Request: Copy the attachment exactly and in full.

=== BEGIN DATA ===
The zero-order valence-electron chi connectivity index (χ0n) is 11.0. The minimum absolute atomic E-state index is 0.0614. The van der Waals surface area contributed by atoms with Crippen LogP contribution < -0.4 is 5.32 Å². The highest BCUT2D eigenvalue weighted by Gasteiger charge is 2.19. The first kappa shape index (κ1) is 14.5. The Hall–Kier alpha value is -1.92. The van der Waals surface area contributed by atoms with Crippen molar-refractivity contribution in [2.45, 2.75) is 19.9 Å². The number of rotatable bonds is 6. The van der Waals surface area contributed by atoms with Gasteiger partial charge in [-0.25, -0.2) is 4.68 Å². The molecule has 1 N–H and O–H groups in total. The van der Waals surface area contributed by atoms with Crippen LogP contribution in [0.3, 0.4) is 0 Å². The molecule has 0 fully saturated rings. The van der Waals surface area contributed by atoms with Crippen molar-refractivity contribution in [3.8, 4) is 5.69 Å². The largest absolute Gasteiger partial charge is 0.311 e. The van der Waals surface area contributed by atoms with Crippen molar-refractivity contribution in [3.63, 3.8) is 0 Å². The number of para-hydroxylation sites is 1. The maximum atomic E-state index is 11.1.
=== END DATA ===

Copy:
The zero-order valence-electron chi connectivity index (χ0n) is 11.0. The minimum absolute atomic E-state index is 0.0614. The van der Waals surface area contributed by atoms with Crippen LogP contribution < -0.4 is 5.32 Å². The highest BCUT2D eigenvalue weighted by Gasteiger charge is 2.19. The first kappa shape index (κ1) is 14.5. The Hall–Kier alpha value is -1.92. The van der Waals surface area contributed by atoms with Crippen molar-refractivity contribution in [2.45, 2.75) is 19.9 Å². The number of rotatable bonds is 6. The van der Waals surface area contributed by atoms with Gasteiger partial charge in [-0.25, -0.2) is 4.68 Å². The molecule has 1 N–H and O–H groups in total. The van der Waals surface area contributed by atoms with Crippen LogP contribution in [0.3, 0.4) is 0 Å². The molecule has 0 fully saturated rings. The van der Waals surface area contributed by atoms with Crippen molar-refractivity contribution in [3.8, 4) is 5.69 Å². The largest absolute Gasteiger partial charge is 0.311 e. The van der Waals surface area contributed by atoms with Crippen molar-refractivity contribution in [3.63, 3.8) is 0 Å². The number of para-hydroxylation sites is 1. The maximum atomic E-state index is 11.1.